Germany warns of China grip on rare earths market

Germany warns of China grip on rare earths market

Economy Minister Rainer Bruederle today warned at a conference organised by the Federation of German Industry, or BDI, that the market for the metals had become "critical", after China imposed export restrictions on the metals.

"We are severely affected when it comes to energy resources and...rare earths, which are growing scarce," Bruederle said. Rare earths are 17 different minerals necessary in the production of high-tech devices, including cell phones, missiles and solar energy panels.

The German warnings are the latest in a growing tussle between China, which produces 97 per cent of the world's rare earths supply, and the world's leading economies. Over the past 10 months, China has decreased exports of rare earths by 40 per cent.

"Raw materials have become a geopolitical issue. We need raw materials like we need air to breathe," said Hans-Peter Keitel, BDI president. Bruederle noted that procuring rare earths is vital for the high-tech sector in Germany, the second largest world exporter behind China in 2009.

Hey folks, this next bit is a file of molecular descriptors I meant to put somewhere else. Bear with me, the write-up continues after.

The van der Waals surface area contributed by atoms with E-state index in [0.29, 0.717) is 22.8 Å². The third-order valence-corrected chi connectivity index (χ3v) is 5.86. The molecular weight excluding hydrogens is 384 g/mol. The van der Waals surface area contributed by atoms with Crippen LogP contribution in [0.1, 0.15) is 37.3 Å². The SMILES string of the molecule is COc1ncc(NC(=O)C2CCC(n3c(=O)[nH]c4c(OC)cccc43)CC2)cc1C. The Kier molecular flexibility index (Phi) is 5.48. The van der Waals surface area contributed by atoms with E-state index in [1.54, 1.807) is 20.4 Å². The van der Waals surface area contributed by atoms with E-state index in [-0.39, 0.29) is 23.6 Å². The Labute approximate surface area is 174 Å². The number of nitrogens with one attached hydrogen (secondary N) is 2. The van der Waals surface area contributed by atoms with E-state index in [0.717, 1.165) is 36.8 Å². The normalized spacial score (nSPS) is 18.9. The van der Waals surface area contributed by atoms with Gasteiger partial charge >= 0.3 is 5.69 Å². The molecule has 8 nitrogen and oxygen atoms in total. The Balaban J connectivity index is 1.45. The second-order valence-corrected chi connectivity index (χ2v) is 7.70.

"It would be best if we could agree at the World Trade Organisation on rules to ensure a minimum of competition to secure the worldwide rare earths markets," Bruederle said. But WTO General Director Pascal Lamy stressed the current difficulties in regulating the market.

"When raw materials are highly concentrated in some countries the border between trade and certain domestic policies is often blurred," he said. The Chinese government has attributed its restriction of rare earth exports to a desire to protect its environment and guard against over-exhaustion of the precious resources, but denies a state-run newspaper report that it will cut shipments by up to 30 per cent next year.

China holds about 30 per cent of global rare earths deposits, but controls the vast majority of the world's mines still in operation. The US, Canada and Australia all stopped mining rare earths in the 1990s, opting to import lower-cost Chinese supplies instead.